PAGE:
The New York Times’ Saul Hansell has now written three articles defending the Associated Press and their attempts to broaden content rights beyond what copyright laws allow.
The A.P., in short, doesn’t want anyone quoting more than four words from their articles without paying, and they’ve been threatening to sue (and actually suing) parties who do quote articles.
Hansell wrote his first article over the weekend, outlining the A.P.’s strategy of defining rules outside of existing copyright laws for the use of their content. In a second article, he criticized bloggers who reacted negatively to that policy (our response was to ban the A.P. from TechCrunch and our sister sites).
Then in a third article today (maybe let sleeping dogs lie?) Hansell comes back once again and suggests that Digg, who is clearly in the A.P.’s crosshairs, is on A.P.’s side in this fight. In a comment to that article, Digg CEO Jay Adelson contradicts the article, saying “We are not supporting A.P.’s position, by any stretch.” It’s not clear if Jay simply didn’t understand the issues in his interview with the NYTimes, or changed his mind later.
But this is just too much. The A.P. is so clearly wrong in this situation that the NYTimes’ position looks ludicrous on its face. The fact that a source (Adelson) is retracting statements he made to Hansell suggest somewhat sloppy journalism. And the worst part of all is the fact that the NYTimes is a part owner of the A.P. and sits on their board of directors. This financial conflict of interest was not disclosed in any of Hansell’s articles.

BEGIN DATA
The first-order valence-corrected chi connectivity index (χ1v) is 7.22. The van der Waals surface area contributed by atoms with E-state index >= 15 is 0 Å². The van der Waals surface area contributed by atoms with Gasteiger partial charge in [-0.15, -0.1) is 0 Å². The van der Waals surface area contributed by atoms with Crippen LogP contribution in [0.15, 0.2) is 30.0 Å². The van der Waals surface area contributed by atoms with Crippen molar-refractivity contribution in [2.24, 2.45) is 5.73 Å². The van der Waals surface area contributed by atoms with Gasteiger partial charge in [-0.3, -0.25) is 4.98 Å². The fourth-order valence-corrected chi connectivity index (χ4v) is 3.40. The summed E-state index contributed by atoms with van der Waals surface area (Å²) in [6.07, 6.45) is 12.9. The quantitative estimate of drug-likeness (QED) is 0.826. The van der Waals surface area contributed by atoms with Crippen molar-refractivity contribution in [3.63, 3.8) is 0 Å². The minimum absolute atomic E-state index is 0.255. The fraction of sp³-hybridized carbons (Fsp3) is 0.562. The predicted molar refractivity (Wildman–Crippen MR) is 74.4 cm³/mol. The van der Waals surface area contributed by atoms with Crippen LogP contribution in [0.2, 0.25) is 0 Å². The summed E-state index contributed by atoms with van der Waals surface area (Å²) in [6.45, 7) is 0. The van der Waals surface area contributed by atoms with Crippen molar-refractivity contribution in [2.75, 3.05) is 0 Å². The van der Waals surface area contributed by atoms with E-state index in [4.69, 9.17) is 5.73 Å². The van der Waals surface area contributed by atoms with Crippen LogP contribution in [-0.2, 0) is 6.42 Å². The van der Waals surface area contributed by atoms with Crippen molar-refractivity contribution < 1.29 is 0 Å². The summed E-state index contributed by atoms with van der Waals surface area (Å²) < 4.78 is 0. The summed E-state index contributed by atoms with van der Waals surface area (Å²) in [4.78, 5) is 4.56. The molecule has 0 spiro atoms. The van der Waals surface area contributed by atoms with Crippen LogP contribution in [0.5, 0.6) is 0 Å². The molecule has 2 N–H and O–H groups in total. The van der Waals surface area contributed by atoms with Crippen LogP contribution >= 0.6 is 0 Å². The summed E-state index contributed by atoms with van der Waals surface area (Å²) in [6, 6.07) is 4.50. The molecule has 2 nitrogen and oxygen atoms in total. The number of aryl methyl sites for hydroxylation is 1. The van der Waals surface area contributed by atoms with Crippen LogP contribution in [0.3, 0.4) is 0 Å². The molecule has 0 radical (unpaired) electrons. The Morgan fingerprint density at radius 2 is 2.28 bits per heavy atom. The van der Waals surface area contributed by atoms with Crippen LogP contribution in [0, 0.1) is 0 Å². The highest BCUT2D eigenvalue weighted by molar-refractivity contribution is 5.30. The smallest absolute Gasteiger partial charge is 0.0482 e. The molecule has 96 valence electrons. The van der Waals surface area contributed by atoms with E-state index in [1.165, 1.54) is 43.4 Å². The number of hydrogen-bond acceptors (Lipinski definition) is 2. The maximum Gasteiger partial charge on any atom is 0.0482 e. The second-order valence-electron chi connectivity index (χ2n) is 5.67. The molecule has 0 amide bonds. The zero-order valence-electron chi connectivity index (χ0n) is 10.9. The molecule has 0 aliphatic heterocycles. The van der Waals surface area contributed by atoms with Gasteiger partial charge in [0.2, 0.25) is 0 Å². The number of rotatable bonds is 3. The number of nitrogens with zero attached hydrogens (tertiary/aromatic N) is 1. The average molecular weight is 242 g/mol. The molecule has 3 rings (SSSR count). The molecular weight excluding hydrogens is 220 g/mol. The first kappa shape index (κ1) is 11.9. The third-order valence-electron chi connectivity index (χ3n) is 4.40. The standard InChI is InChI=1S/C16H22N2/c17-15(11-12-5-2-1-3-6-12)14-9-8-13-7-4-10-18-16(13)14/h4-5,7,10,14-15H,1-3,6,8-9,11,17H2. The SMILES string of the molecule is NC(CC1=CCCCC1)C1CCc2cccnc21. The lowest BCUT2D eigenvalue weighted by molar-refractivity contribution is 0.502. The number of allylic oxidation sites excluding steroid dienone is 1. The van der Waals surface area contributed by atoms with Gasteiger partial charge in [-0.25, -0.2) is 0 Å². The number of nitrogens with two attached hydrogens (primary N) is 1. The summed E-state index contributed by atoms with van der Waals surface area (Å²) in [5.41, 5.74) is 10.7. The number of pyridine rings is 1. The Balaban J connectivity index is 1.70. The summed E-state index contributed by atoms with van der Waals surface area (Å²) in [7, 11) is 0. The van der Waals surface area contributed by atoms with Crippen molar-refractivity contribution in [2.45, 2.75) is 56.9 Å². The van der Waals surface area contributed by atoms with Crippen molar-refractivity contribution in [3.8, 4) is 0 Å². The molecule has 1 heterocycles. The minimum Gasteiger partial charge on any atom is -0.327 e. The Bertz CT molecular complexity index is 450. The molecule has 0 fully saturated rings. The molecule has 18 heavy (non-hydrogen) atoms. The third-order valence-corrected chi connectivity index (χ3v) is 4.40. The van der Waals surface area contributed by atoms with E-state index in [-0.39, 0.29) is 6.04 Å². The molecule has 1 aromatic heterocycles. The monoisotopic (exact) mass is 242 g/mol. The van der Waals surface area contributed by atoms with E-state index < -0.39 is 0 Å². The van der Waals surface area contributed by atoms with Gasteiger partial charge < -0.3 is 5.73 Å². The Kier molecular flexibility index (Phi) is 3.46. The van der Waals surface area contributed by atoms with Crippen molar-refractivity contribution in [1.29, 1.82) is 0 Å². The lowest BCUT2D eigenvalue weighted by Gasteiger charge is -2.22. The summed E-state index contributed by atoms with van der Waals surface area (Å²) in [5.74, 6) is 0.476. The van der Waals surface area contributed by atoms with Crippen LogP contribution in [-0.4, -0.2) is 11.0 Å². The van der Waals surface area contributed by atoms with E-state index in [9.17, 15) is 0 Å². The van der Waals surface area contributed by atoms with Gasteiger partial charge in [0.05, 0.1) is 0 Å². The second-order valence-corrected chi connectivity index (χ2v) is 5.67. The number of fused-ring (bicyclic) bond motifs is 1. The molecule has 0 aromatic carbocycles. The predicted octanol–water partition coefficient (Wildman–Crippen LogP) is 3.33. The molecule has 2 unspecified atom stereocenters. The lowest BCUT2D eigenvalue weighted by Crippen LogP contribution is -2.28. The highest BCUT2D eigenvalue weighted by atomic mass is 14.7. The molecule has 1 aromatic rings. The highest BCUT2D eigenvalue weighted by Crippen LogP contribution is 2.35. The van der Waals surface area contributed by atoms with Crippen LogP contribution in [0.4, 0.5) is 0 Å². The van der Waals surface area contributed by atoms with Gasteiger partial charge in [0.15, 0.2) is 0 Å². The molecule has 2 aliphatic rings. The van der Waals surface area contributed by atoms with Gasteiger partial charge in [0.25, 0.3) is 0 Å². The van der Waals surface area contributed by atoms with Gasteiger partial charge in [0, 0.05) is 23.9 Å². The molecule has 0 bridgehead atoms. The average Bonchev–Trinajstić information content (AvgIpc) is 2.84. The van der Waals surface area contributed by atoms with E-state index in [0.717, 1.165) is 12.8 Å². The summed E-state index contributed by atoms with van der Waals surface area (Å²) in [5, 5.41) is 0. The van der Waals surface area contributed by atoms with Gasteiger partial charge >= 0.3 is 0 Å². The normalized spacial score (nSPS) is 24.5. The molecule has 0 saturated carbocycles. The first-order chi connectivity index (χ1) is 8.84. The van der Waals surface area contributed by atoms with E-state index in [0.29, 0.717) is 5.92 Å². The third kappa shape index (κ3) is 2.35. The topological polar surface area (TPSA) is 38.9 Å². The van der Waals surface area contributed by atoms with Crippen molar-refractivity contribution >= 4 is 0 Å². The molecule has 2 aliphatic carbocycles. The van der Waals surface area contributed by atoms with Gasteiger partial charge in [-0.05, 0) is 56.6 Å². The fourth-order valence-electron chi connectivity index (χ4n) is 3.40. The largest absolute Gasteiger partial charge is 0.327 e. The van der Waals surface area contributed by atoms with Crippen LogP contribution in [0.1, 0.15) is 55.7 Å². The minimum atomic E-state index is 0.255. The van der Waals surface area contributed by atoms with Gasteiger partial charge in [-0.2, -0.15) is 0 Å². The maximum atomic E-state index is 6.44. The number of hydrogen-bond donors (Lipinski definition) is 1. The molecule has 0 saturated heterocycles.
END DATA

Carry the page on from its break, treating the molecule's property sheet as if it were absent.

To be fair, Hansell is a legendary journalist and I doubt he cares one bit about the conflict one way or the other (in other words, it doesn’t affect his judgment). And the NYTimes is also a direct competitor to the A.P., mitigating the ownership issue. But it’s time for the NYTimes to put this story to bed, or at least start disclosing their interests. If they don’t, they risk appearing nothing more than a mouthpiece for the A.P., not a balanced publication.
Update: Saul Hansell responds in the comments:
Since when is reporting two sides of an issue by definition defending one side? The fair use doctrine of copyright law, not to mention the hot news doctrine of New York State common law, is both complex and unsettled. As you and others point out, there is a clash between traditional business models and the emerging conventions of the Web. In any case, they interest me, so I write about them.